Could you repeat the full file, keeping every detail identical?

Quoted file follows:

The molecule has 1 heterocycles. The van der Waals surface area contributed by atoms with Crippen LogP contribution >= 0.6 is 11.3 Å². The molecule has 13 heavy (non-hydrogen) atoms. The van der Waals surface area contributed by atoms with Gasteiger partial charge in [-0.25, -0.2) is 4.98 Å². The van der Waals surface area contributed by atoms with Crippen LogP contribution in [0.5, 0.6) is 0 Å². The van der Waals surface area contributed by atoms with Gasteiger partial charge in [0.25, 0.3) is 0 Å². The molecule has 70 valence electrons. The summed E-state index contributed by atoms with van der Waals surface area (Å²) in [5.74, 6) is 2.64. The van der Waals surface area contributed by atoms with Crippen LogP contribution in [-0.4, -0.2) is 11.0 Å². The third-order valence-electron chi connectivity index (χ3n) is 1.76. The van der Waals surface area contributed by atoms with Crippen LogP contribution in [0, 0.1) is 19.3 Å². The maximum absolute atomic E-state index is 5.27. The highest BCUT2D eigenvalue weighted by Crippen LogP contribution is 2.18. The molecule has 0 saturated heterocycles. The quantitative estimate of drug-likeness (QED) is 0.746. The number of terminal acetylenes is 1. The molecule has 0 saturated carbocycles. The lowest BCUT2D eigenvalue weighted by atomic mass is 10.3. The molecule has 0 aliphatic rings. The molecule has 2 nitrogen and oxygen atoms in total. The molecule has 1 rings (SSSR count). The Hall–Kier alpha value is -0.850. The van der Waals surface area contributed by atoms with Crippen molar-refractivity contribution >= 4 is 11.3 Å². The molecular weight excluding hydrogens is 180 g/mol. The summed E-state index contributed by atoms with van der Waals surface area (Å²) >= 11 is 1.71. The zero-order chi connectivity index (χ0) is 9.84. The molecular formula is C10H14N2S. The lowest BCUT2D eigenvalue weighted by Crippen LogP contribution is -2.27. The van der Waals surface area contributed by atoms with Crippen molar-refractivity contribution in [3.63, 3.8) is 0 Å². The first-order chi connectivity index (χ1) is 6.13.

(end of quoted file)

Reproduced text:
The molecule has 1 heterocycles. The van der Waals surface area contributed by atoms with Crippen LogP contribution >= 0.6 is 11.3 Å². The molecule has 13 heavy (non-hydrogen) atoms. The van der Waals surface area contributed by atoms with Gasteiger partial charge in [-0.25, -0.2) is 4.98 Å². The van der Waals surface area contributed by atoms with Crippen LogP contribution in [0.5, 0.6) is 0 Å². The van der Waals surface area contributed by atoms with Gasteiger partial charge in [0.25, 0.3) is 0 Å². The molecule has 70 valence electrons. The summed E-state index contributed by atoms with van der Waals surface area (Å²) in [5.74, 6) is 2.64. The van der Waals surface area contributed by atoms with Crippen LogP contribution in [-0.4, -0.2) is 11.0 Å². The third-order valence-electron chi connectivity index (χ3n) is 1.76. The van der Waals surface area contributed by atoms with Crippen LogP contribution in [0, 0.1) is 19.3 Å². The maximum absolute atomic E-state index is 5.27. The highest BCUT2D eigenvalue weighted by Crippen LogP contribution is 2.18. The molecule has 0 saturated heterocycles. The quantitative estimate of drug-likeness (QED) is 0.746. The number of terminal acetylenes is 1. The molecule has 0 saturated carbocycles. The lowest BCUT2D eigenvalue weighted by atomic mass is 10.3. The molecule has 0 aliphatic rings. The molecule has 2 nitrogen and oxygen atoms in total. The molecule has 1 rings (SSSR count). The Hall–Kier alpha value is -0.850. The van der Waals surface area contributed by atoms with Crippen molar-refractivity contribution >= 4 is 11.3 Å². The molecular weight excluding hydrogens is 180 g/mol. The summed E-state index contributed by atoms with van der Waals surface area (Å²) >= 11 is 1.71. The zero-order chi connectivity index (χ0) is 9.84. The molecular formula is C10H14N2S. The lowest BCUT2D eigenvalue weighted by Crippen LogP contribution is -2.27. The van der Waals surface area contributed by atoms with Crippen molar-refractivity contribution in [3.63, 3.8) is 0 Å². The first-order chi connectivity index (χ1) is 6.13.